Why should I have my baby’s hearing screened?

The first months and years of a baby’s life are very important for developing language. Undetected hearing loss is one of the causes of delayed oral language development.

My baby’s hearing was not screened in the hospital, how can I book an appointment?

Hearing screening is offered at a number of community clinics. If your child is under two months of age, please use our online booking tool here or call the Tri-Regional Infant Hearing Program at 1-888-703-5437 ext 4.

What do I need to do to prepare for the hearing screen?

For the best chance for a successful hearing screen:

  • Try to bring the baby sleeping in the car seat or stroller
  • Feed the baby just before arriving for the appointment to encourage sleep
  • Do not put any creams or oils on the baby’s head
  • Bring baby’s health card, extra diapers, and any comfort items that might help to calm the baby
Will the screening process hurt my baby?

No. The screening process is quick, simple and safe.

What do the results from the hearing screen mean?

Babies will receive a “pass” or a “refer” result. Those who receive a “refer” result will require further testing with an audiologist. Babies with no risk factors who receive a “pass” result will be discharged from the program. Some babies will “pass” but have certain risk factors for hearing loss and will be referred to our surveillance program for follow-up to monitor their hearing in the future.

If my child is referred for further testing, what is the next step?

The Infant Hearing Program (IHP) will refer you to one of the IHP audiologists for an assessment. They will contact you to schedule an appointment.

What do I need to do before the audiology appointment?

Most assessments can be completed in one visit, but it may take two to three sessions to complete a hearing assessment.

If your baby is under 6 months of age:

  • He/she should be asleep for the testing. We recommend that you keep your baby awake for a few hours prior to the assessment and feed your baby just prior to the testing
  • Do not put creams or oils on your baby’s head
  • If your baby is over 6 months of age:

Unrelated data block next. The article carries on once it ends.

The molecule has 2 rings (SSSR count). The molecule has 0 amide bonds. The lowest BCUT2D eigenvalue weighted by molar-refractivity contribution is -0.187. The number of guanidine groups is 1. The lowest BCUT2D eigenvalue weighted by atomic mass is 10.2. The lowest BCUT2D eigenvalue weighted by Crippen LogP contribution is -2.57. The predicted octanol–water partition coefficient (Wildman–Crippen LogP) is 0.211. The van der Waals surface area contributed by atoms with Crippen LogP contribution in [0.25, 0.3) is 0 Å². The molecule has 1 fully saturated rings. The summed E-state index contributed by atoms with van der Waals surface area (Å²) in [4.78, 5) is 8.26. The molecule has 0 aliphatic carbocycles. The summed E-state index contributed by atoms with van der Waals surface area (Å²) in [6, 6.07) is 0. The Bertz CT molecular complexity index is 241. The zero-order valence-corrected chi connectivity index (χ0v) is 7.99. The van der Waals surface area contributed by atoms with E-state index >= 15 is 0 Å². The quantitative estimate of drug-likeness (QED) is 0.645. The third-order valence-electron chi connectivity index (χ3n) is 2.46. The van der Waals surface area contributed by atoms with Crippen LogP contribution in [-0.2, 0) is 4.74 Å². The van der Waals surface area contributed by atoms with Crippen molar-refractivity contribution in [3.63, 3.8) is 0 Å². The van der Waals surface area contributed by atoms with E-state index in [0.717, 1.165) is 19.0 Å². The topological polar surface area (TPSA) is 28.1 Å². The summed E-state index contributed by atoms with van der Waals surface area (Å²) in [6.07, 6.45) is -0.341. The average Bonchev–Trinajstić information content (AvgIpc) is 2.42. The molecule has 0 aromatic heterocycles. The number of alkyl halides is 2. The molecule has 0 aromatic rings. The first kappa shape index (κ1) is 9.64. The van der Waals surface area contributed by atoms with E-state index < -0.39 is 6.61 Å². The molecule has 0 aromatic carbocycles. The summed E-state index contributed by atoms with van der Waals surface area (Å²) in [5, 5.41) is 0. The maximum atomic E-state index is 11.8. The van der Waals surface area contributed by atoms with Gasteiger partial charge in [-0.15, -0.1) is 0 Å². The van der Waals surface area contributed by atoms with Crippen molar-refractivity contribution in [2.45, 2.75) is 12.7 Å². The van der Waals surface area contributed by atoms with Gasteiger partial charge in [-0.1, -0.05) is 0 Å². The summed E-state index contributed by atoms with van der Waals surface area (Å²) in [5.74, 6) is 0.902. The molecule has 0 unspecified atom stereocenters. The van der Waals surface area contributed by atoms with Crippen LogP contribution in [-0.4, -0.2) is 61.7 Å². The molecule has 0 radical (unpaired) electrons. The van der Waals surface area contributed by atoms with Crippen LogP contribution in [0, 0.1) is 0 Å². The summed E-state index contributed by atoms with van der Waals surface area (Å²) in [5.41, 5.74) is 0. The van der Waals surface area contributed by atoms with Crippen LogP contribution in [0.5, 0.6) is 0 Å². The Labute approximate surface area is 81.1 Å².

• He/she should be awake for the testing and ready to play
    • Bring a favourite quiet toy or snacks to help keep your baby in a good mood or with distraction, if necessary.
What happens after the IHP Audiologist identifies a baby with a hearing loss?

Referrals will be arranged for:

  • An Ear, Nose and Throat specialist.
  • An Infant Hearing Program Family Support Worker.
  • A Speech-Language Pathologist and/or American Sign Language Consultant
I am not sure if my child (over the age of 6 months) has a hearing loss or a speech and language problem. What should I do?

Talk to your family doctor about your concerns and request a referral to an audiologist for a hearing assessment or locate a local audiologist through the College of Audiologists and Speech-Language Pathologist of Ontario website at www.caslpo.com. Contact your local Preschool Speech and Language Program based on the area where you live:

I have concerns about my preschool (from 0 to 4 years) child’s speech and language development. What should I do?
How is the hearing screen performed?

A sleepy baby is needed to ensure an accurate result is obtained. A soft tip will be put in your baby’s ear and, if needed, some stickers will be put on your baby’s head. These will record either the ear and/or the brain’s response to some sounds. The test is very reliable, takes only a few minutes and won’t hurt your baby. The results are available right away. If you are unsure about having your baby’s hearing screened, please call our booking line at 1-888-703-5437 ext 4 so we can answer any questions you might have.

What does the risk factor screen look for?

This test will look for an infection called cytomegalovirus (or CMV) which can cause hearing loss in newborns. Most babies with this infection won’t have any symptoms at birth but we check their hearing and then monitor them during their first few years if they have a positive result.

The test will also look for some common genetic risk factors. Babies who inherit the same risk factor from both parents will have a positive result. They usually don’t have anyone with hearing loss in their family. These babies have a higher chance of hearing loss in early childhood. This test may also pick up babies who inherit a risk factor from only one parent but you won’t be contacted with this kind of result since it does not cause hearing loss.

Can my midwife or family physician do the hearing screen at my next appointment?

The infant hearing screen can only be completed through the Infant Hearing Program. Your doctor or midwife will not have the necessary equipment to complete the test.

Will my baby need to have extra bloodwork done for the risk factor screen?

No. The blood used for the risk factor screen uses the same sample taken for the Newborn Screen (heel prick) in the hospital or by your midwife around 24 hours of age. No additional blood is needed in order to complete the risk factor screen.